Detained protesters are being served draft notices. Police have pulled university students from lessons, breaking Shoygu’s pledge that students would not be called up. Russian enlistment officers and police are calling men on their phones, issuing notices in the middle of the night, and notifying men of their mobilization via state social benefits websites.

The US-based Institute for the Study of War summarizes, “The Russian mobilization system is struggling to execute the task Russian President Vladimir Putin set and will likely fail to produce mobilized reserve forces even of the low quality that Putin’s plans would have generated unless the Kremlin can rapidly fix fundamental and systemic problems.”

Military bloggers, some of whom have called for a full mobilization, noted the haphazard approach of the Russian bureaucracy. Those reservists who do have prior military service are being assigned to different specializations from those in which they have training. Recruitment centers are even signing up men with chronic illnesses. Staff at the centers are unmotivated and underpaid, the bloggers complained.

The ISW adds, “Disparate mobilization processes across different regions may exacerbate social tensions in Russia already raised by perceived inequalities in the creation of volunteer battalions.”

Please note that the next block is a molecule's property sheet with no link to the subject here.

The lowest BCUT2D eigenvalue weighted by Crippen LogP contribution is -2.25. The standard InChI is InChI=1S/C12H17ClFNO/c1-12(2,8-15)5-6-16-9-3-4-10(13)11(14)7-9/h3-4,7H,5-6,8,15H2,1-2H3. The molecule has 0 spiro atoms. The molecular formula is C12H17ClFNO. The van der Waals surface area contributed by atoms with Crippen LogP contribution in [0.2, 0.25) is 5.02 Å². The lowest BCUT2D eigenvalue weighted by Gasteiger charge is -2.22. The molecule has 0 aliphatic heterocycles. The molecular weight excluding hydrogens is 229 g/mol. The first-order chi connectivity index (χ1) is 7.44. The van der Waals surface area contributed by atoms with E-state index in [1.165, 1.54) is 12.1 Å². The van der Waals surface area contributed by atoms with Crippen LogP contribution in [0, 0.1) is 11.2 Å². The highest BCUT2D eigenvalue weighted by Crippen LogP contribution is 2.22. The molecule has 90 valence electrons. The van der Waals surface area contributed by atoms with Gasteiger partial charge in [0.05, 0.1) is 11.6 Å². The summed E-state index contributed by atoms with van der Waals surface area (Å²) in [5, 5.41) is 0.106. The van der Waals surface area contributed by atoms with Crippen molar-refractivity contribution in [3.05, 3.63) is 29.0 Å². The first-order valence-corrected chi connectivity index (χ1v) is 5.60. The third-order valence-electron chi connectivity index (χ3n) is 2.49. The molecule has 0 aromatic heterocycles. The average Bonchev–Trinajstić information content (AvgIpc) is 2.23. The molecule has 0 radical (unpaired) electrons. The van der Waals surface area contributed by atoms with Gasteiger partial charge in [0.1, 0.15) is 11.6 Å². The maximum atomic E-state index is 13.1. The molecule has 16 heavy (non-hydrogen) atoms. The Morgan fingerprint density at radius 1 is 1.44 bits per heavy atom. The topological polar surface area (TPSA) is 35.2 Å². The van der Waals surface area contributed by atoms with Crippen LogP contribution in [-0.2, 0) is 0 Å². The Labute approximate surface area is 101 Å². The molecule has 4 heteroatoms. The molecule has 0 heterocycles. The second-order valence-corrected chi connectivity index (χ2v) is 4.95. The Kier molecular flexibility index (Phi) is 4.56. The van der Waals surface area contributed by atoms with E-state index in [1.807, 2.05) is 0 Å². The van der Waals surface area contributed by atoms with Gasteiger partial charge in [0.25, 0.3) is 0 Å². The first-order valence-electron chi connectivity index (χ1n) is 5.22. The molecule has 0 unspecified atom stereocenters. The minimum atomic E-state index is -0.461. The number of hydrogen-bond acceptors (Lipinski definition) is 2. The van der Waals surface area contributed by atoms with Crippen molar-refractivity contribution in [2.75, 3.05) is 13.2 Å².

It notes that Chechen leader Ramzan Kadyrov, normally a staunch supporter of Putin, said Chechnya will not conduct mobilization. He claimed that the area has already exceeded a supposed force generation plan by 254%, and deployed 20,000 men to war in the Ukraine invasion.

Miles-long traffic jams continued to be reported on Russia’s borders with countries from Finland to Georgia, as some men try to escape the call-ups.

The queue at the border between Russia and Georgia is about 10 km (6.2 miles) long, with people waiting more than 20 hours to cross and men using scooters to bypass the line.

Analysts assess that the mobilization will have little immediate effect on the battlefield. They note Russia will have difficulty quickly deploying the reservists given problems with supply lines, communications, and morale.

Battlefield reports on Wednesday indicated that, in their counter-offensive in the northeast, Ukraine’s forces are continuing to advance north and northwest of Lyman. The city, east of Kharkiv, is a key rail hub. Its loss would further enable the Ukrainians not only to reclaim territory seized by the Russians in the invasion, but also to close on parts of the Donetsk and Luhansk regions held by Russian proxies since 2014.